Most people would agree that we should have the same tax treatment for those who buy their insurance as individuals as those who receive their insurance through employer contributions. This means that either you pay normal income taxes on any premiums paid on your behalf by your employer or that the folks in the individual market get to deduct their insurance costs.
Keeping employer contributions untaxed and expanding the deductibility of premiums to individuals is certainly the politically expedient thing to do since polls have shown that most people don’t want their benefits taxed. But adding a new deduction cuts tax revenue, and cutting tax revenue without cutting a like amount of spending only adds to the deficit, shifting the a larger tax burden onto our children and grandchildren. And we will still have the problem of the paying for the 45 million uninsured. If we, as a people, want insurance for all, we are going to have to increase taxes. The logical way to do this is to treat employer paid health insurance premiums as any other compensation. Everyone would buy insurance with after tax dollars.
So what “insurance reform” turns out to be necessary?
1.)Remove the regulatory burden on individual insurance market to allow market innovation as proposed by John Cochrane. (Solves preexisting conditions and medical underwriting issues plus encourages cost effective plan designs and competition)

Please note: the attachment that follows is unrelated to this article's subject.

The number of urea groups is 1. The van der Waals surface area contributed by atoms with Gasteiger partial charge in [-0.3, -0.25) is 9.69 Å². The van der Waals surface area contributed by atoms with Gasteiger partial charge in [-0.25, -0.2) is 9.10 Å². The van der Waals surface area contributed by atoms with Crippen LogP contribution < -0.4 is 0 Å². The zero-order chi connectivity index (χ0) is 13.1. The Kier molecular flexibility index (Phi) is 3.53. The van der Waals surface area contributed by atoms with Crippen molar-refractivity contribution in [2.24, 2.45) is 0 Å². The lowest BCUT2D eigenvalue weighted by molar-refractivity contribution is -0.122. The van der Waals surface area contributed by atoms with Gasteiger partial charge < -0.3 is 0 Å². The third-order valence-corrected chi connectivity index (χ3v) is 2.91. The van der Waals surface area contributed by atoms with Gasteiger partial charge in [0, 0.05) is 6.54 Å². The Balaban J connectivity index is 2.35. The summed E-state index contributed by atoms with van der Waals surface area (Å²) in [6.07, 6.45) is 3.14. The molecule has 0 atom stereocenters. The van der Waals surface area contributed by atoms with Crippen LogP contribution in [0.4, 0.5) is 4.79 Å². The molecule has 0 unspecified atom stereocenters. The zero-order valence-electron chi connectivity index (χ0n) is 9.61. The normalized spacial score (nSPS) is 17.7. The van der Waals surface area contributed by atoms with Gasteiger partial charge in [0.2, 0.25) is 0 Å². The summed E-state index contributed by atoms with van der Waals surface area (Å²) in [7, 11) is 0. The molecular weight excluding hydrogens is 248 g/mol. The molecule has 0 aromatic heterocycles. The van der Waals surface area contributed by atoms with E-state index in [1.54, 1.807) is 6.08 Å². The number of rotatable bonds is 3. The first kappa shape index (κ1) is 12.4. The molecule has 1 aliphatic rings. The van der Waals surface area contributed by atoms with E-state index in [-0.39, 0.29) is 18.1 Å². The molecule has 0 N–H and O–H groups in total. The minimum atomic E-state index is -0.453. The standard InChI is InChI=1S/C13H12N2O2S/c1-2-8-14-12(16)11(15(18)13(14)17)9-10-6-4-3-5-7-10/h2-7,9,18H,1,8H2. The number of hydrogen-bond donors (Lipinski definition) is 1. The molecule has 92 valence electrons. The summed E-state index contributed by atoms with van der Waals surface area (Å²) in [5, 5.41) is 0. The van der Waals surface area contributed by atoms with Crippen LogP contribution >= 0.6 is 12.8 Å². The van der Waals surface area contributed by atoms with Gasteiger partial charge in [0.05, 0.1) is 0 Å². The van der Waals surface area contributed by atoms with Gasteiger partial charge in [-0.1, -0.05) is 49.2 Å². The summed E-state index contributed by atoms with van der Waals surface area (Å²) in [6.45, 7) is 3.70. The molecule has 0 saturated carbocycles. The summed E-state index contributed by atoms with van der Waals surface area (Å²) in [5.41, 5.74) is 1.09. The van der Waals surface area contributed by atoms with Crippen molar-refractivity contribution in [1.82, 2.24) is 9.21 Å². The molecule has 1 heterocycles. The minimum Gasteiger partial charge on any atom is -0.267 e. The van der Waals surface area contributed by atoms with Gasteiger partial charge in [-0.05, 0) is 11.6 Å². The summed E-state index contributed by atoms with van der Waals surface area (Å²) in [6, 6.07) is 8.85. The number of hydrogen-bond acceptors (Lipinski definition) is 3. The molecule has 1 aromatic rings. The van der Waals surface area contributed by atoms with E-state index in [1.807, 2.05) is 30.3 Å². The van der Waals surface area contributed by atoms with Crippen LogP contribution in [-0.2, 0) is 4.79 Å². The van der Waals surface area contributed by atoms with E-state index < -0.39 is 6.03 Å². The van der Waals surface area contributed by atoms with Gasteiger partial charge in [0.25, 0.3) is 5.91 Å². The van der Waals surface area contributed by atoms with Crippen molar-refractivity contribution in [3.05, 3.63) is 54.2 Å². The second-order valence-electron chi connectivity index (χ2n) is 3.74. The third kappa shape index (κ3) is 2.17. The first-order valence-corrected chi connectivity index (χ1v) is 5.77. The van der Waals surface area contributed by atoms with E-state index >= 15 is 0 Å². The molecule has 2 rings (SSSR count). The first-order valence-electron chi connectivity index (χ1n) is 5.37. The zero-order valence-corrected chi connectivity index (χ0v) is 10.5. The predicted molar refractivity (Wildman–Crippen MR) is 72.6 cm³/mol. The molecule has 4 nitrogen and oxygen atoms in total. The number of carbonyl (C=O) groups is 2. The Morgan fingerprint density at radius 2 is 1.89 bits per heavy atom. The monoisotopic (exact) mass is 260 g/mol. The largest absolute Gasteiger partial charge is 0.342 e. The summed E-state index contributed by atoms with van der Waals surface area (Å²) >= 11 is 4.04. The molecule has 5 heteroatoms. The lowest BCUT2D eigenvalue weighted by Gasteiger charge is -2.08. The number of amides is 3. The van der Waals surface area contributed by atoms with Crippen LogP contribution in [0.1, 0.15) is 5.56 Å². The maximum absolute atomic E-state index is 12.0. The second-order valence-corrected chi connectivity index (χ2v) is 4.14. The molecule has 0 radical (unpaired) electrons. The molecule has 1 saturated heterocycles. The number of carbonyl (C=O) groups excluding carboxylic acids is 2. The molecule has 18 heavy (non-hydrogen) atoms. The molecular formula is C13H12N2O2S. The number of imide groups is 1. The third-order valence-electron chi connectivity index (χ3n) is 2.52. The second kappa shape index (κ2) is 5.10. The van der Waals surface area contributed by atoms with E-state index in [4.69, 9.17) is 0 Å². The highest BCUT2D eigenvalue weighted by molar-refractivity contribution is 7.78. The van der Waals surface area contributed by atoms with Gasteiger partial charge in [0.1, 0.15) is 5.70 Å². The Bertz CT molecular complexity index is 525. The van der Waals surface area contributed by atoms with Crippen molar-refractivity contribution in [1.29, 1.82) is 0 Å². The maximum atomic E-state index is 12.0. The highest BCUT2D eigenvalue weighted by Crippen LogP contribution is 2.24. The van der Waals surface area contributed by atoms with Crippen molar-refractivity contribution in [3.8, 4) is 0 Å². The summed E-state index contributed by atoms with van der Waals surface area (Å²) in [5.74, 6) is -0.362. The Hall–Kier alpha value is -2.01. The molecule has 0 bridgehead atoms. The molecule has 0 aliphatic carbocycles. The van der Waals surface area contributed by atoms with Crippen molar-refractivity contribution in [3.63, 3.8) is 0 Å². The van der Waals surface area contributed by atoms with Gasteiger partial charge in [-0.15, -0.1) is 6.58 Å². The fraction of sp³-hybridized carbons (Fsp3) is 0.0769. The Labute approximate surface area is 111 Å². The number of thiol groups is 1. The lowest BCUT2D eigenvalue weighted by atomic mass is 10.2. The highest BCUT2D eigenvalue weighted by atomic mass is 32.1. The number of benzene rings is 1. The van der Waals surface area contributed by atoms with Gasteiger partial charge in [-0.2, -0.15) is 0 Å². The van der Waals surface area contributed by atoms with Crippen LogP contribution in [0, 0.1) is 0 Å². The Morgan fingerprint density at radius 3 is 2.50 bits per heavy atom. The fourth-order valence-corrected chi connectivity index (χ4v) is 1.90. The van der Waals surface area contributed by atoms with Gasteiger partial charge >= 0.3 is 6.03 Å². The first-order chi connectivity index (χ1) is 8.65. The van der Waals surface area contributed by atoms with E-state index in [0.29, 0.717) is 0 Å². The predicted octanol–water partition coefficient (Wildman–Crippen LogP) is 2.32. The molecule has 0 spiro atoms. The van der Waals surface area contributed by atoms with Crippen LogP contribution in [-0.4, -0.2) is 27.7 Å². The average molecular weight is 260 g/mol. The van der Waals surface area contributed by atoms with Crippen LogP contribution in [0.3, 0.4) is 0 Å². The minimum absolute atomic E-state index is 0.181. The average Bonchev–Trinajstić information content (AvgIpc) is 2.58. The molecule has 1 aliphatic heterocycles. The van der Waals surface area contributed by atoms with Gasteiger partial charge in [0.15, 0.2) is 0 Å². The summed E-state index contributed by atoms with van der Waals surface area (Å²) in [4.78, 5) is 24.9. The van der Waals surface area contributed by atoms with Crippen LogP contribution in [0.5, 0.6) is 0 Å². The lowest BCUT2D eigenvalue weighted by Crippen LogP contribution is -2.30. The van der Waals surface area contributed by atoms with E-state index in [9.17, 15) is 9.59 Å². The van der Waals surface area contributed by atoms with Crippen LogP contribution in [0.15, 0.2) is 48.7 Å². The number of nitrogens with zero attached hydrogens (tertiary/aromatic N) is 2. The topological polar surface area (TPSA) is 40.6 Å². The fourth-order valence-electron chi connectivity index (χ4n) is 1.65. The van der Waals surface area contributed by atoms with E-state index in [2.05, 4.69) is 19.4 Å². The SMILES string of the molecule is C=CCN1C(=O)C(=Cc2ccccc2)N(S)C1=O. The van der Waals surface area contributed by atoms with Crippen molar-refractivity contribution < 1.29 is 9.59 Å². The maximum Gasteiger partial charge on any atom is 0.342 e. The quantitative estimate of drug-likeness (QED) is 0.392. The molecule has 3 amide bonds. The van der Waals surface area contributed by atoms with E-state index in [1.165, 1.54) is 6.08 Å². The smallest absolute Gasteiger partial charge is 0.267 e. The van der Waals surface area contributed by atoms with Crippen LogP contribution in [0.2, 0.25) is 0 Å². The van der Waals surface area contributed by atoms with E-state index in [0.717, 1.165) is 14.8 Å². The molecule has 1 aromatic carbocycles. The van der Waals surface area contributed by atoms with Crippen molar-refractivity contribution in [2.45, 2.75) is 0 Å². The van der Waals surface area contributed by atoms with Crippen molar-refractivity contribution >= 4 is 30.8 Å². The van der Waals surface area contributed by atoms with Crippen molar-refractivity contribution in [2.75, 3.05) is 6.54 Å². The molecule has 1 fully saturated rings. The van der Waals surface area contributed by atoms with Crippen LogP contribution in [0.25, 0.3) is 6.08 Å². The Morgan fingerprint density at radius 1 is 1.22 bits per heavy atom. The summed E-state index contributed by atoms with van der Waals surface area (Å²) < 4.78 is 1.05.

2.)Allow sales of individual health insurance across state lines. (At least partially resolves state mandate burden)
3.)Delink health insurance from employment and tax group and individual policy premiums the same at the individual level. (Assists portability and funds insurance for all Americans)
The only issue not dealt with is that of “free riders.” These are the individuals, not eligible for Medicaid or Medicare, whose annual income is $50,000 or more and who choose not to purchase insurance. What happens when the need to medical attention and can’t or won’t pay? Their unreimbursed costs get built into health care providers charges just like the under reimbursements from Medicaid and Medicare. They become a hidden tax on all of the insured. Some form of individual mandate is one solution to this problem, but mandates are politically difficult to implement.
There are probably many other improvements in the way we could insure ourselves against unforeseen medical expenses. The free market would undoubtedly discover them if the heavy hand of regulation were lifted.